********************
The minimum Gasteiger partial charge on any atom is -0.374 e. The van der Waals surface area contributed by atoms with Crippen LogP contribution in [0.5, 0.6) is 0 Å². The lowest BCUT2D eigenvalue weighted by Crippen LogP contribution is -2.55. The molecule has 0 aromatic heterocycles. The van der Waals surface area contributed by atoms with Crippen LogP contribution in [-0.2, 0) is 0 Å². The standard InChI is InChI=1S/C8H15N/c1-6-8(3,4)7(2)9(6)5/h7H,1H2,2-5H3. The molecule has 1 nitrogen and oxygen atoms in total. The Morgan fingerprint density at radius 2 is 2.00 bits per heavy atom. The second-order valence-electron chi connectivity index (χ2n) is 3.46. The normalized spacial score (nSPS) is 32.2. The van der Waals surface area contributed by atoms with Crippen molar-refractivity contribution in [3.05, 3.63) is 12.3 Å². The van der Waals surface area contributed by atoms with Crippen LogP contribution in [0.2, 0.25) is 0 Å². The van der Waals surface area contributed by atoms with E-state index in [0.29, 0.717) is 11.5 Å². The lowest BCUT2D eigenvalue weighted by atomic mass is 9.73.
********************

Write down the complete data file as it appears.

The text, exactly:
The minimum Gasteiger partial charge on any atom is -0.374 e. The van der Waals surface area contributed by atoms with Crippen LogP contribution in [0.5, 0.6) is 0 Å². The lowest BCUT2D eigenvalue weighted by Crippen LogP contribution is -2.55. The molecule has 0 aromatic heterocycles. The van der Waals surface area contributed by atoms with Crippen LogP contribution in [-0.2, 0) is 0 Å². The standard InChI is InChI=1S/C8H15N/c1-6-8(3,4)7(2)9(6)5/h7H,1H2,2-5H3. The molecule has 1 nitrogen and oxygen atoms in total. The Morgan fingerprint density at radius 2 is 2.00 bits per heavy atom. The second-order valence-electron chi connectivity index (χ2n) is 3.46. The normalized spacial score (nSPS) is 32.2. The van der Waals surface area contributed by atoms with Crippen molar-refractivity contribution in [3.05, 3.63) is 12.3 Å². The van der Waals surface area contributed by atoms with Crippen LogP contribution in [0.2, 0.25) is 0 Å². The van der Waals surface area contributed by atoms with E-state index in [0.29, 0.717) is 11.5 Å². The lowest BCUT2D eigenvalue weighted by atomic mass is 9.73.